In this Questrade review, we look at the pros and cons offered by this brokerage. At Questrade, you pay higher commissions for better service and software. As a client you get access to sophistocated software like IQ Edge, and have a 13-hour window open for customer support on trading days. Is the trade-off worth it?
Founded in 1991, Questrade has been serving the investment needs of Canadians for nearly two decades. It launched an online platform in 2001, and in 2006 it introduced an ultra-low CAD $4.95 stock commission. Since then, it has received awards from The Globe and Mail and has recently built some useful trading tools. The broker offers a dual-currency account that allows traders to buy U.S. equities. Let’s take a closer look.
Questrade clients pay 1¢ per share for stock trades, and this rate applies to both Canadian and U.S. equities. The broker does impose a $4.95 minimum commission, with a $9.95 maximum. Buying any U.S. or Canadian ETF is absolutely free at Questrade, although the brokerage firm does charge on the sell side. The fee is the same as the stock commission.
The company’s pricing schedule for derivatives isn’t as generous. Option contracts cost $1 each plus a $9.95 base charge.
Questrade charges nothing to open or close an account. TFSA, RRSP, and RRIF accounts cost nothing extra, either. There is a quarterly inactivity fee of $24.95. It can be avoided by placing one trade.
Software and Data Fees
Questrade doesn’t charge anything for its software, but it does charge for some market data. Snap quotes are free. This data includes Level I quotes on both U.S. and Canadian stocks. The information could be delayed up to 15 minutes. Other data packages are available from $19.95 to $89.95 per month, depending on how many exchanges you want. The data is live streaming. Commissions paid can reduce data fees.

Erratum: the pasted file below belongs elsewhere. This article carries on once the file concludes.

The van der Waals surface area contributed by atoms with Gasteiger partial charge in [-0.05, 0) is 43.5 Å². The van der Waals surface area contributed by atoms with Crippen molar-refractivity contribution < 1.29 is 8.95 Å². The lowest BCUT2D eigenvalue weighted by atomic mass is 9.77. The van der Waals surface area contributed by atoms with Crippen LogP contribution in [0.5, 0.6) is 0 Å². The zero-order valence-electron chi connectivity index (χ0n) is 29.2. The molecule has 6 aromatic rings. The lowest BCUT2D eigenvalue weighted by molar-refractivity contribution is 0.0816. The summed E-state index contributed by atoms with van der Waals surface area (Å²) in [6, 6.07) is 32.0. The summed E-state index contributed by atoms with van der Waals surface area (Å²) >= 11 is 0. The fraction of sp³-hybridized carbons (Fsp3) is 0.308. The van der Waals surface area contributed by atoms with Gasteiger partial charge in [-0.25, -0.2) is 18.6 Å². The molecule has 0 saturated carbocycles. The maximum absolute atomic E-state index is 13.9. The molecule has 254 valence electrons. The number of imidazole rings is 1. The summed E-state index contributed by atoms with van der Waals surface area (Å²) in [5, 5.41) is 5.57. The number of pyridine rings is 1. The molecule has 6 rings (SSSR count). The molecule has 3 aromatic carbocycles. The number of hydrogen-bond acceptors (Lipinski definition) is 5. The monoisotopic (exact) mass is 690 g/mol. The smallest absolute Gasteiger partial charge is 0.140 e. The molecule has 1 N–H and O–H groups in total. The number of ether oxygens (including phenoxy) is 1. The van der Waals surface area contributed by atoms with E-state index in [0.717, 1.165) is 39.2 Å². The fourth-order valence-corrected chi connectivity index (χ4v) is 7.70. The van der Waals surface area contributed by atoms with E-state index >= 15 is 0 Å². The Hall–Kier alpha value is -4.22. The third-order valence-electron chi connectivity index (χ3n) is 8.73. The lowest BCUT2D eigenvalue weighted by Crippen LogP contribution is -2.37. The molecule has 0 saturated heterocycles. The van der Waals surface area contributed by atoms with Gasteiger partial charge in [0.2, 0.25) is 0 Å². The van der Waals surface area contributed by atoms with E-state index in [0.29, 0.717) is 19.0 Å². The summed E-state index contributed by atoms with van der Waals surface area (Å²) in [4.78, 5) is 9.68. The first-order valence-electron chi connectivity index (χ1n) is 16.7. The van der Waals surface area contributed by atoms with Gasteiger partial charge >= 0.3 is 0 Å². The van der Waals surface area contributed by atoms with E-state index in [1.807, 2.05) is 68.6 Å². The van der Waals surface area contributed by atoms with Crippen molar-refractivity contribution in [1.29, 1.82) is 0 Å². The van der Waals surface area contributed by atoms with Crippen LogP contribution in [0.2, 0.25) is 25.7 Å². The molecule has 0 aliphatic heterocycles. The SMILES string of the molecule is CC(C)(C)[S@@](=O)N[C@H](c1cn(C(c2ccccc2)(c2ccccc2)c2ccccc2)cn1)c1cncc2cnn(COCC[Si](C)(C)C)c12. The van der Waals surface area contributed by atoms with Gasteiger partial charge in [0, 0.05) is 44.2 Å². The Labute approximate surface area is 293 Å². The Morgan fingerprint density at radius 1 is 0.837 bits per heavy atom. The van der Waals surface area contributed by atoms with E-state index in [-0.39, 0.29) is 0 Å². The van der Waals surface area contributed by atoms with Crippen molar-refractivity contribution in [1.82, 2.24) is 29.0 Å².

Questrade Trading Platforms
Questrade offers a simple browser-based platform via its website. Despite its purpose of being a simple trading solution, I did find many good resources during my tour of the system. For example, a watchlist can be created and saved. In fact, multiple watchlists can be stored in an account.
Options chains are available for any entered ticker symbol, for both American and Canadian exchanges. I was disappointed to find that only calls and puts are available. I also could not figure out how to manually add a second leg to an order. TradeStation’s browser-based platform offers multiple strategies to choose from, by comparison.
On a more positive note, I did like the order ticket, which is displayed in the upper-right of the platform. There are several order types available, including limit on close and trailing orders. Duration can be set to immediate or cancel, fill or kill, and a few other choices.
Position information is displayed below the order ticket along with balances. The balance window displays current buying power, so you can quickly see what you have available for trading purposes.
The website platform also has a section devoted to financial news. These resources come in both article and video format. The articles come from Business Wire and Canada Newswire, while the videos are from Morningstar.